How did 3-D moves swing the negotiations in Microsoft’s favor? Microsoft’s Web browser was technically inferior to Netscape’s, so the chances of Microsoft winning on those grounds were poor, regardless of its negotiating skills and tactics at the table. Instead, Microsoft shifted the negotiations from Netscape’s technical browser-for-dollars deal toward wider business issues on which it held a decisive edge. Rather than focus on selling to the technologists, Microsoft concentrated on selling to AOL’s businesspeople. As AOL’s lead negotiator and head of business development, David Colburn, stated in his deposition to the Supreme Court in 1998, “The willingness of Microsoft to bundle AOL in some form with the Windows operating system was a critically important competitive factor that was impossible for Netscape to match.” Instead of trying to skillfully play a poor hand when dealing with party X on issues A and B, Microsoft changed the game toward a more compatible counterpart Y, emphasizing issues C, D, and E, on which it was strong.
These examples of 3-D value-claiming moves conflict with the standard 1-D interpersonal approach to negotiation. Actions taken away from the table—sharply altering parties and issues, restructuring and resequencing the process, changing BATNAs—are not primarily about 1-D interpersonal skills but rather about enhancing the underlying setup of the negotiation itself.
By adding complementary parties or issues to the negotiating process, 3-D negotiators can not only claim value for themselves but also create more value for all parties involved. In Co-opetition, their influential book on business strategy, Adam Brandenburger and Barry Nalebuff explored the concept of the value net, or the collection of players whose potential combination and agreement can create value. 3-D negotiators often facilitate in the development of such value nets. They scan beyond their specific transactions for compatible players with complementary capabilities or valuations, and they craft agreements that profitably incorporate these players.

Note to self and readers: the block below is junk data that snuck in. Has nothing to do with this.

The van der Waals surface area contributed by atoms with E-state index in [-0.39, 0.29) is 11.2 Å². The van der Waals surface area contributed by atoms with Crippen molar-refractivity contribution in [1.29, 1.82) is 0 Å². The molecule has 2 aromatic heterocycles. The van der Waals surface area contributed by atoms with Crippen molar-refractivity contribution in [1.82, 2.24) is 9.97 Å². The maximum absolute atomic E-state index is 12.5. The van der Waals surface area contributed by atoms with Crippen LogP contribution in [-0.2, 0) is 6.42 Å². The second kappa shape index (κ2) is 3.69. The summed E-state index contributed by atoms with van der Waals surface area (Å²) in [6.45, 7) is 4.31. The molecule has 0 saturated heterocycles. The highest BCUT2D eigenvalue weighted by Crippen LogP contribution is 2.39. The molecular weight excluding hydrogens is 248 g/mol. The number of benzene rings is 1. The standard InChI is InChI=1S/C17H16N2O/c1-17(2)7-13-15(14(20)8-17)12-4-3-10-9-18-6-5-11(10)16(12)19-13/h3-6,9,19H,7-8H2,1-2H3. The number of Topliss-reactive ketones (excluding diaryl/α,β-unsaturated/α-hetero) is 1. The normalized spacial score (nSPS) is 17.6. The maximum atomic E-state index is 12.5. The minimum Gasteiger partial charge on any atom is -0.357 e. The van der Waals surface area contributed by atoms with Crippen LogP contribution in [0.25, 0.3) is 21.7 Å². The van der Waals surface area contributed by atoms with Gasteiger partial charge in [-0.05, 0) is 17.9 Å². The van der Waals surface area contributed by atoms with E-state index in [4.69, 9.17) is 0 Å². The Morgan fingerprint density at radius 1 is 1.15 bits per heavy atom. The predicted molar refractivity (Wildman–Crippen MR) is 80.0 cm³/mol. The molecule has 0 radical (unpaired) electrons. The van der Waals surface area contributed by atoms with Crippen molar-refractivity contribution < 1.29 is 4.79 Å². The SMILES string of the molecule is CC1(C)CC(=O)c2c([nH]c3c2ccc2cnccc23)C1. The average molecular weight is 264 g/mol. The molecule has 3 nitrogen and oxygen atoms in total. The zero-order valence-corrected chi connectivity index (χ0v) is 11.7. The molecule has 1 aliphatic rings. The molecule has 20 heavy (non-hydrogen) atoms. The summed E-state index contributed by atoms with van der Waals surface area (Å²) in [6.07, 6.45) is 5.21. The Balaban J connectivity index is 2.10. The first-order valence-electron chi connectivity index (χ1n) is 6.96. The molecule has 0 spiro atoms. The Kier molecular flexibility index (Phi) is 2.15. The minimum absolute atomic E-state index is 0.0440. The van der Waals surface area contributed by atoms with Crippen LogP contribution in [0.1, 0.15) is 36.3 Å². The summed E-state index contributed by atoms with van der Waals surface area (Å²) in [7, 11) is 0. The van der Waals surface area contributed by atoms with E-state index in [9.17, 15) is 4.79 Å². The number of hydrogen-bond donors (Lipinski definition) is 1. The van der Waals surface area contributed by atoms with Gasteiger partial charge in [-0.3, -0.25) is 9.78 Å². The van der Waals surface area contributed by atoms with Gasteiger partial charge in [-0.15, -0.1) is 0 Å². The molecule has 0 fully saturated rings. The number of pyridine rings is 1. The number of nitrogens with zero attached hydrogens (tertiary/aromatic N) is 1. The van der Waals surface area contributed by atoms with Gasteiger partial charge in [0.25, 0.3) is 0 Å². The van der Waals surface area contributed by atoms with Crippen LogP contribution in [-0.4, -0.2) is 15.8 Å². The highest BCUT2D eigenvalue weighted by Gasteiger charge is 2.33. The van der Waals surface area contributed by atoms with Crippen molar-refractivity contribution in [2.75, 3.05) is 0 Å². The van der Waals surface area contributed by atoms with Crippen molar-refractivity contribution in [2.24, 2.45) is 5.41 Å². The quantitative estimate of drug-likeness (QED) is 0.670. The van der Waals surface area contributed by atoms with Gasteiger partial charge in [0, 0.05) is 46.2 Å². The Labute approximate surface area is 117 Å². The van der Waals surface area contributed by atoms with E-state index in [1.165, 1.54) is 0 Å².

The world of foreign affairs offers many examples in which potentially valuable bilateral deals can be impossible unless a third party with complementary interests is included. In a 1985 issue of Negotiation Journal, University of Toronto professor and international negotiation specialist Janice G. Stein wrote the following about the importance of Henry Kissinger’s 3-D role in a crucial Middle East negotiation: “The circular structure of payment was essential to promoting agreement among the parties. Egypt improved the image of the United States in the Arab world, especially among the oil-producing states; the United States gave Israel large amounts of military and financial aid; and Israel supplied Egypt with territory. Indeed, a bilateral exchange between Egypt and Israel would not have succeeded since each did not want what the other could supply.”
In an example from the business world, the owners of a niche packaging company with an innovative technology and a novel product were deep in price negotiations to sell the company to one of three potential buyers, all of them larger packaging operations. Instead of mainly working with its bankers to make the case for a higher valuation and to refine its at-the-table tactics with each packaging industry player, the niche player took a 3-D approach. Its broader analysis suggested that one of its major customers, a large consumer goods firm, might particularly value having exclusive access to the niche player’s technologies and packaging products, so it brought the consumer goods firm into the deal. The move uncovered a completely new source of potential value—and a much higher potential selling price. It also increased the pressure on the larger packaging companies: They would face more competition and might not be able offer the same kind of exclusive, customized packaging service to their customers.